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In bustling Henderson, it’s ‘go time’ for developers


Christopher DeVargas

Scott Muelrath, CEO of the Henderson Chamber of Commerce, stands in front of the Las Vegas Raiders practice facility Jan. 23 in Henderson.

Mon, Feb 10, 2020 (2 a.m.)

As president and CEO of the Henderson Chamber of Commerce, Scott Muelrath is no stranger to construction sites. Wherever he is in Henderson these days, Muelrath typically isn’t far from a building project.

This day, he’s at the construction site for the Las Vegas Raiders’ headquarters facility near St. Rose Parkway and Executive Airport Drive.

“It’s a busy time—the relocations of businesses to Henderson and Southern Nevada as a whole, but also the growth of companies that were already here,” Muelrath says.

The 320,000-square-foot facility—which will be known as the Intermountain Healthcare Performance Center—will feature indoor and outdoor practice fields, office space and a full athletic training center. The complex is expected to be finished in early June, according to Raiders President Marc Badain.

But that’s just the start of things in busy Henderson. Across the city, backhoes, cranes and other heavy construction equipment dot the landscape. There’s the new Vegas Golden Knights ice center going up on downtown’s Water Street, a massive Amazon fulfillment center under construction on the west side, and the Union Village development—which includes Henderson Hospital—just east of U.S. 95 near Central Church. Google last year broke ground on a $600 million data center near Warm Springs Road and Boulder Highway.

Plus, there’s the planned 2.4 million square feet of manufacturing space for California company Haas Automation, which plans to break ground on three buildings this spring, according to city officials. Haas purchased 279 acres in west Henderson from the city last year.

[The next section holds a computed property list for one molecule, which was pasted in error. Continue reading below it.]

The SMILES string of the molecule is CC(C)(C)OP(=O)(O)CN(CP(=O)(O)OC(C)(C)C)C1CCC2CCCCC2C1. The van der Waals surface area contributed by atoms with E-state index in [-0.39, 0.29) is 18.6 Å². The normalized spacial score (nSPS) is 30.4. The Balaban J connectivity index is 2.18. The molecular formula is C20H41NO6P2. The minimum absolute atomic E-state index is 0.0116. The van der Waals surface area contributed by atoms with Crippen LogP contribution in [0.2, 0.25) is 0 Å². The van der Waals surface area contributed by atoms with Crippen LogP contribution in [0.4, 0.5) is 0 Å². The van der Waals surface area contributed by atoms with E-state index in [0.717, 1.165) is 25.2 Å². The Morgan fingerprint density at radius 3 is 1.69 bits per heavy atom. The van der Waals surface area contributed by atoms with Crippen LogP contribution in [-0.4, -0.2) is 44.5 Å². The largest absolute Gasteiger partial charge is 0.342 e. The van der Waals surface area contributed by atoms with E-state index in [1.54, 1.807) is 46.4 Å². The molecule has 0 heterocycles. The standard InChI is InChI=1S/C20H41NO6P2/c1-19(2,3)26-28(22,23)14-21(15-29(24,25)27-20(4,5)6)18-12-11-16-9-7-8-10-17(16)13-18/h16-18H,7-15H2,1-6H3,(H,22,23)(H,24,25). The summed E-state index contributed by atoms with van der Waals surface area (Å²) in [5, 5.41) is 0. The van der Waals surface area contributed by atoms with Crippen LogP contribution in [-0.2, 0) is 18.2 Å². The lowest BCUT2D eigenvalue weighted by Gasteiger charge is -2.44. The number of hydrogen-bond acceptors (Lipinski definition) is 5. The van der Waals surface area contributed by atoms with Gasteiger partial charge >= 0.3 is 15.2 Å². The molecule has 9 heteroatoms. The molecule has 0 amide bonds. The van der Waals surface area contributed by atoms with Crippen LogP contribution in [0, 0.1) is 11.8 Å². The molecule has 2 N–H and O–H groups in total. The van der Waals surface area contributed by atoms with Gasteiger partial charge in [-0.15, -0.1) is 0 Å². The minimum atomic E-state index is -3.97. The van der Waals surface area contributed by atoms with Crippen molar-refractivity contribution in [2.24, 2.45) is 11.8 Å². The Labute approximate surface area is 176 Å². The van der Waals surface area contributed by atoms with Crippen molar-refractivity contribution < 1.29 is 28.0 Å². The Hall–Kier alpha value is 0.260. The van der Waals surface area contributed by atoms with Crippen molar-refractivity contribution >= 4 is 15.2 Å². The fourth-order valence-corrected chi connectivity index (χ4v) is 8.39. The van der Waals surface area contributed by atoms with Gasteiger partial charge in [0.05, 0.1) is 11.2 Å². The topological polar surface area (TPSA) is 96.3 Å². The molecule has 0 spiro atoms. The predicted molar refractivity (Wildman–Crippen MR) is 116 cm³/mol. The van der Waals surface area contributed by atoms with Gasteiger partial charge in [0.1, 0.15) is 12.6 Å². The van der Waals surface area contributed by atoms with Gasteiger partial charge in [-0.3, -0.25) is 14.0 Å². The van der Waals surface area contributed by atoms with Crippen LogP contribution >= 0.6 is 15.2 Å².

“If you look 18 months forward from now, there’s not a more compelling footprint of economic development and diversification in the entire state than what’s going on here in west Henderson,” Muelrath says. “We know about the Raiders facility, but right next to it is the Turano Baking Co. facility, which just recently opened, all these industrial projects that have sprung up and then you have the Smith’s distribution warehouse,” he says.

Muelrath says the planned Haas Automation complex might end up as the biggest prize of them all. Over the next decade, it’s projected to create 2,500 jobs with an average annual salary of $64,000.

Based in Oxnard, Haas is one of the largest machine tool manufacturers in the country. It specializes in making motorized and maneuverable tool machines.

“The city has worked very hard to make that happen,” Muelrath says of bringing Haas to Henderson. “That will bring over high-paying engineering jobs from outside of Nevada. That’s a 10-year phase-in, but they’re going to start moving dirt in just a matter of months.”

Amazon, meanwhile, is on track to open its fulfillment center later this year near the new Raiders headquarters—and create about 1,000 full-time jobs, according to company spokeswoman Lisa Guinn. “We are thrilled to be part of the Henderson community and look forward to building relationships and being a good neighbor for years to come,” Guinn says.

“Some factors we consider when selecting a location for an Amazon facility include a dedicated workforce and great local support. We’ve found both in the Las Vegas metro area,” she adds.

Windom Kimsey, president of TSK Architects and chair of the Henderson Development Association, says west Henderson and the downtown Water Street District are “the two shining stars for growth right now. It’s unbelievably exciting,” he says. “I couldn’t have predicted what’s happening now. I don’t think anybody could have.”

In 2018, Henderson city leaders were in contact with officials from the Arizona Diamondbacks about the possibility of bringing the Major League Baseball team to Nevada’s second-largest city.

Though that effort ultimately didn’t pan out, Kimsey says “a lot of things are out there that Henderson could potentially capture. The ultimate goal is to increase the value of Henderson as a place to live.”

Says Muelrath, “What we’re hoping for is a measured, consistent pace of growth. At times, that growth has been moving pretty darn quick. That said, it’s go time.”

This story appeared in Las Vegas Weekly.

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